An emergency meeting of the City Council has been called for Wednesday night, when city officials will determine whether to borrow $4.25 million to pay city employees for December and pick up the costs of “unanticipated” retirements.
During the emergency session, scheduled to begin at 5 p.m., the council will be asked to authorize borrowing $1.75 million to cover the payroll for December and $2.5 million in payments to a handful of police officials, including acting Commissioner Thomas Sofield Sr., who have suddenly announced their retirements.
“It is my understanding that this is necessary as a cash-flow fix,” said Republican City Council Vice President Mona Goodman. “Eventually everybody has got to be paid. It’s also to cover unexpected retirements, their sick time and vacation time. These are very unanticipated expenses. There are three high-ranking police officials who decided, ‘OK, I’m done.’”
City officials have been scrambling to come up with the cash after City Comptroller Sandra Clarson notified City Manager Charles Theofan
in a Nov. 18 memo that the city was facing a $1.3 million deficit at the end of the year, threatening the year-end payroll.
Theofan has reportedly blamed the cash-flow problem on Tropical Storm Irene, which he reportedly said cost the city $1 million, as well as delayed tax payments from a large property owner that is alleged to be the Allegria Hotel.
Theofan did not return a call for comment on Tuesday afternoon, but Goodman said the city is relying on the Federal Emergency Management Administration to come through with the $1 million in funding.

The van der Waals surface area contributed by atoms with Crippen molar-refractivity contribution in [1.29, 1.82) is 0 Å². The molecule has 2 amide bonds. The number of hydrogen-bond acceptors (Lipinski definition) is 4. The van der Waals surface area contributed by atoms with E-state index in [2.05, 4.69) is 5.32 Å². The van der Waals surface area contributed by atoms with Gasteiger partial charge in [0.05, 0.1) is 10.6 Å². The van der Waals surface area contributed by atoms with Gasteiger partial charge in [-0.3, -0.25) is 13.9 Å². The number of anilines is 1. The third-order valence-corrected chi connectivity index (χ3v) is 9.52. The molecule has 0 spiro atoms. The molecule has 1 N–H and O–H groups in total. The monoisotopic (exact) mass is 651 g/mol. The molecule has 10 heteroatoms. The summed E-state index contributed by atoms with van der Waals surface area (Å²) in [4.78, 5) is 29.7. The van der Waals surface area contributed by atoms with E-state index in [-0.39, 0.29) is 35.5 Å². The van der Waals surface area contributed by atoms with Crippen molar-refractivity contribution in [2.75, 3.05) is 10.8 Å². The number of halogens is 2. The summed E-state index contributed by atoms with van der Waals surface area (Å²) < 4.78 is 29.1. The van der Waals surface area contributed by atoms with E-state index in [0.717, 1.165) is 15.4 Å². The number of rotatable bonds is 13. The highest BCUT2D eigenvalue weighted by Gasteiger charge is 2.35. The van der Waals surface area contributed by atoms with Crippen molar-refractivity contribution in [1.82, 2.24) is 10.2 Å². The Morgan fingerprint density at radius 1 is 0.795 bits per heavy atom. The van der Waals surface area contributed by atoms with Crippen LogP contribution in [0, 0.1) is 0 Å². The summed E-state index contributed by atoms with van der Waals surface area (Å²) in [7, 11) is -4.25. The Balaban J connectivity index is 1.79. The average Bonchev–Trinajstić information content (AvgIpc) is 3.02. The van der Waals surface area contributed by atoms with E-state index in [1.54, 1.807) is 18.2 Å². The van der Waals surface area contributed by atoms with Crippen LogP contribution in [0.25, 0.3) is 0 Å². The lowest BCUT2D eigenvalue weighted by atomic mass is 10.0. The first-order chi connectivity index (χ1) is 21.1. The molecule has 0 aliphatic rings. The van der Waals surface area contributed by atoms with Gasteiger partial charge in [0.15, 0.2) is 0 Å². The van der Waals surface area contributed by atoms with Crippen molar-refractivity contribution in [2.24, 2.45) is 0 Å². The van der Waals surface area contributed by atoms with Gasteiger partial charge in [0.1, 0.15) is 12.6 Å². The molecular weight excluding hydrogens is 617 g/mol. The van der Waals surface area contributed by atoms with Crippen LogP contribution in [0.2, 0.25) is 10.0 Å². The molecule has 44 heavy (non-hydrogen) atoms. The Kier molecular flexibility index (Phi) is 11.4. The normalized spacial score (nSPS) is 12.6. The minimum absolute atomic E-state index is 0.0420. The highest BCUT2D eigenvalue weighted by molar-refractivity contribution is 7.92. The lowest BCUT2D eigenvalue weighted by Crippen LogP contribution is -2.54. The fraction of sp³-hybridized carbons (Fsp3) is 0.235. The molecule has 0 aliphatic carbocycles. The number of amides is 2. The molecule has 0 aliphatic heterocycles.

City officials were still trying to figure out how Long Beach’s cash-flow problem has spun seemingly out-of-control. But Len Torres, a Democratic city councilman, said the warning signs were in place months ago.
“You could see the diminishing funds in specific areas,” Torres said. “The city administration should have known this well into the summer.”
Torres said the city was boasting an $8 million surplus about eight years ago.
“That $8 million surplus has been pretty much spent,” Torres said. “Where were the safeguards? It looks like the warning signs were
“We have to maintain a reserve in case of an emergency,” Torres added.
Goodman said, “I don’t think this in any way reflects fiscal mismanagement, but that’s how some people are labeling it.”
One of the major concerns included not properly budgeting for overtime, Torres said. In addition, firefighters were recently hired amid the city’s current financial woes, and two boats costing about $30,000 apiece were never used even though they were purchased for the Police Department’s new Marine Bureau.
“The boats never hit the water,” Torres said. “It’s a waste of money.”
He said a new fleet of police cars was also purchased but the city never attempted to sell the old ones.
“We don’t have the right to do whatever we want with public money,” he said.
Torres said in order to keep its finances under control the city must seriously consider cutbacks or Long Beach’s financial picture will continue to look bleak.
“Without trimming, we could have a very, very gloomy picture of our finances,” Torres said.
Torres said he expects the council to approve the loans at Wednesday night’s emergency meeting. “Going forward, we don’t want people not to get paid,” he said.